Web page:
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  • 00:11

    PHILIPP KOKER: My name is Philipp Koker.I'm a postdoctoral research associateat University College London, School of Slavonic and EastEuropean studies.In this tutorial, we are going to talkabout what characterizes elites as a respondent group,how to prepare and conduct interviews,and we're going to discuss the issueof reliability and other factors thatneed to be taken into account.

  • 00:42

    PHILIPP KOKER [continued]: Elite interviews are very popular research methods.They can help researchers to gain insights and informationthat would not be available in any other form.They can also help to interpret the personalitiesbehind certain decisions, and therebyprovide better explanations of the outcome of events.

  • 01:03

    PHILIPP KOKER [continued]: Elite interviews are therefore used in different projectsand in different ways across the social sciences,mostly, but not only, by PhD students and early careerresearchers.Elites can be loosely defined as those in close proximityto power or as people who hold or haveheld privileged positions in society.

  • 01:35

    PHILIPP KOKER [continued]: Elites can be quite diverse as a respondent group with regardsto age, social background, and education.However, they share certain characteristics which set themapart from other interviewees.Elites are in positions of responsibility,and even when they're out of office or retired,still have a busy schedule so that the timefor building rapport and asking questions is very limited.

  • 02:00

    PHILIPP KOKER [continued]: Elite respondents are used to being interviewed,which can help the researcher.On the other hand, they also more skilledat deflecting questions and may attemptto take control of the agenda.Elites may also more frequently havean interest in misrepresenting their role in their own favor.Last, elites are more likely than other respondent groupsto object to closed questions.

  • 02:27

    PHILIPP KOKER [continued]: They prefer open ended questions,which allow them to elaborate on their answers and their views.As in every research project involving interviews,one needs to think about what exactlyinterviews are needed for.

  • 02:48

    PHILIPP KOKER [continued]: Elite interviews are an attractive methodbecause they allow for gaining specialist knowledge thatis not otherwise available.Nevertheless, due to the added time and effortthat it takes to arrange, conduct,and to analyze elite interviews, including them in your studycan be a futile endeavor.Not all interview types are appropriatefor elite interviewing, and you needto think about how this relates to your research question.

  • 03:15

    PHILIPP KOKER [continued]: Due to the reluctance of elite respondentsto answer closed questions and due to time constraints,a majority studies uses semi-structured interviews.Semi-structured interviews allow for the inclusionof open ended questions, but are also relatively focusedand give the researcher more control over the interviewvis a vis the respondent.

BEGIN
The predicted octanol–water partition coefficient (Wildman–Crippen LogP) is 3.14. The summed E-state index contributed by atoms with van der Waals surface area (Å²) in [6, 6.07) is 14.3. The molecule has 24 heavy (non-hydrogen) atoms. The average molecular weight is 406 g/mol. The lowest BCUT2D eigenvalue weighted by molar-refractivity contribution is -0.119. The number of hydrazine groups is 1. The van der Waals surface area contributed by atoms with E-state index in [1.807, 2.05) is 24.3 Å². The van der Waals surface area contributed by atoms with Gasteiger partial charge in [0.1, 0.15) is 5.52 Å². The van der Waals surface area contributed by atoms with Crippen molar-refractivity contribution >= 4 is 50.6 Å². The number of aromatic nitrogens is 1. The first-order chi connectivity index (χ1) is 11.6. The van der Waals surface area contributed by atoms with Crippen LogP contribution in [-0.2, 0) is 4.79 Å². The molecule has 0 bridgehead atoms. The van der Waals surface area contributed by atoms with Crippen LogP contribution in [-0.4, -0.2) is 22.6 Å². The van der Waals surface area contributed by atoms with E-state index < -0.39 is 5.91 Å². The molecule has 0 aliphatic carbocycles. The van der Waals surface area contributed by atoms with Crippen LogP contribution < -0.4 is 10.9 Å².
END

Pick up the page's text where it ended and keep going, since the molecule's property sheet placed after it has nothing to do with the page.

• 03:38

    PHILIPP KOKER [continued]: As with other interview research,you should also talk to your departmental or university datarepresentative.Interviewing political elites can oftenbe exempt from ethics approval.However, you always need to check with specific referenceto your research what approval is needed.

  • 04:03

    PHILIPP KOKER [continued]: One of the most important points in preparing elite interviewsis background research.Only when you're really well prepared canyou make sure that you ask relevant questions or challengeelites on what they said in orderto ensure response validity.Another key to preparation is the developmentof an interview guide.

  • 04:26

    PHILIPP KOKER [continued]: An interview guide is a set of questionsgrouped in thematic order that you would like to ask.Quite often it is not possible to create just one interviewguide for all of your interviews.For example, in a study on the work of members of parliament,you wouldn't probably have different interview guidesfor members of parliament, the people whowork in the office, and journalists or other expertsthat you might want to interview.

  • 04:52

    PHILIPP KOKER [continued]: Of course, all this preparation is futileif you do not get an interview.How to approach a prospective respondentdepends very much on the respective interviewee.Nowadays, you can quite often call their officeor send an email, but some people stillrecommend that you send a formal letter requesting an interview.In any case, you need to be aware that most of the timeyou will not be able to contact elites directly,but you have to go through an additional layer of secretariesor personal assistants.

  • 05:23

    PHILIPP KOKER [continued]: You need to make sure that you convince them and elitesthat only they can answer your questionand that their contribution is needed to successfully completeyour research project.As elites are very busy, you mightneed to plan some time for arranging interviewsin advance, particularly if you request more than 30 minutesof their time.